Hospital reaches milestone in less-invasive heart treatment
TAVR is a less-invasive approach to treating diseased and narrowed aortic valves (aortic stenosis). Physicians can replace a diseased valve without performing open-heart surgery. Instead, they insert a small, thin tube (catheter) into an artery in the groin and feed a new, collapsed valve to the heart where it is deployed to regulate blood flow.
Unlike traditional heart valve surgery, known as surgical aortic valve replacement (SAVR), TAVR requires only a small puncture and allows for quicker recovery and shorter hospital stays.
“We developed the first program in the region to offer TAVR, and we’ve been performing the procedure longer than any other health system in northeastern and central Pennsylvania,” said Shikhar Agarwal, M.D., interventional cardiologist at GMC. “Performing 1,000 procedures is an achievement that displays our deep experience and specialized expertise. We are making better health easier by treating a wide range of patients with aortic stenosis and getting them back to their active lifestyles quickly.”
Geisinger began offering TAVR in 2011 when the procedure was approved for patients in need of valve replacement but at high risk for complication with SAVR. Since then, the treatment has been approved for patients at moderate and low risk, and the TAVR program has grown to care for patients at Geisinger Wyoming Valley Medical Center in Wilkes-Barre and Geisinger Community Medical Center in Scranton.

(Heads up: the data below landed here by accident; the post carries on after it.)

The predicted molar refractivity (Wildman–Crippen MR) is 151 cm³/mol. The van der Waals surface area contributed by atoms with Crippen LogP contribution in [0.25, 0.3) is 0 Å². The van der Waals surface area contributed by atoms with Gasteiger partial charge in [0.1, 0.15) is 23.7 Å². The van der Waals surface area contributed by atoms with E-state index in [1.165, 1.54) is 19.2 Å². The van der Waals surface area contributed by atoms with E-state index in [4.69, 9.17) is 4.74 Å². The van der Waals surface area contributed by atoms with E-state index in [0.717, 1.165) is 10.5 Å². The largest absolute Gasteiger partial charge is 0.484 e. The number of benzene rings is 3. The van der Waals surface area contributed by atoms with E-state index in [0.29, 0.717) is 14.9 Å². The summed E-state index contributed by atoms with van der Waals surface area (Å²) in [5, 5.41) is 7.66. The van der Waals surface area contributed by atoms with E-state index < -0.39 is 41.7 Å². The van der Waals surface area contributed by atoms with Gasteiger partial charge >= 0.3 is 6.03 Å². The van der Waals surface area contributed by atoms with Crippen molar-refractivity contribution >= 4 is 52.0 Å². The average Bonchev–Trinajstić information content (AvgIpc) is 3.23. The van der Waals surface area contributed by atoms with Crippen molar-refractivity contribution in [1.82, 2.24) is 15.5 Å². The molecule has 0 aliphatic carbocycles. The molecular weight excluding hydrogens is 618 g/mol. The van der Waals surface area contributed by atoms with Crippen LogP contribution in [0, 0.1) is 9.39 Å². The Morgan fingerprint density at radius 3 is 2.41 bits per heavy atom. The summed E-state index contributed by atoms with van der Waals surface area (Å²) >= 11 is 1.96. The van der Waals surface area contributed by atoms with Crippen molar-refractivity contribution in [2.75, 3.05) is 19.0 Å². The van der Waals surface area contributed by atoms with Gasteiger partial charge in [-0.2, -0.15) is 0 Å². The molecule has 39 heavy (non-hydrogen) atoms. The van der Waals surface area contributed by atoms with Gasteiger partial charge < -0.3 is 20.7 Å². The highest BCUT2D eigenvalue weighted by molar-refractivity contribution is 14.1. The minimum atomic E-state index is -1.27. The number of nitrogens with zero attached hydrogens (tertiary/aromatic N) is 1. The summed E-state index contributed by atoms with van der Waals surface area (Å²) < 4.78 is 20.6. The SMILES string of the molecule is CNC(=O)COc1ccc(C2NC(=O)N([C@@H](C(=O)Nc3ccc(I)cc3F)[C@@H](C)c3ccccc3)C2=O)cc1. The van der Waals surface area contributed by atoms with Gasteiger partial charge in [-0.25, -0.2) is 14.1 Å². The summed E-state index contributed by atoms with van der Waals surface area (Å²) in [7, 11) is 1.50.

Patients with valve disease are evaluated by Geisinger’s heart valve team to determine the best therapy for each patient. For many patients, including those who have more than one damaged valve or coronary artery disease, SAVR is still the most appropriate and safest treatment. But TAVR is now a proven option, producing positive health outcomes in patients of all risk levels with the added benefits of faster healing and discharge processes.
“Reaching this milestone is a testament to the proficiency our team has built over the last 11 years and the trust we’ve earned in the communities we serve,” said Dr. Agarwal. “I’m grateful for the hard work and compassionate care of every member of the structural heart disease team, past and present, whose dedication and service to our patients has led this program to where it is today.”
Geisinger is committed to making better health easier for the more than 1 million people it serves. Founded more than 100 years ago by Abigail Geisinger, the system now includes 10 hospital campuses, a health plan with more than half a million members, a research institute and the Geisinger College of Health Sciences, which includes schools of medicine, nursing and graduate education. With more than 25,000 employees and 1,700+ employed physicians, Geisinger boosts its hometown economies in Pennsylvania by billions of dollars annually. Learn more at geisinger.org or connect with us on Facebook, Instagram, LinkedIn and Twitter.
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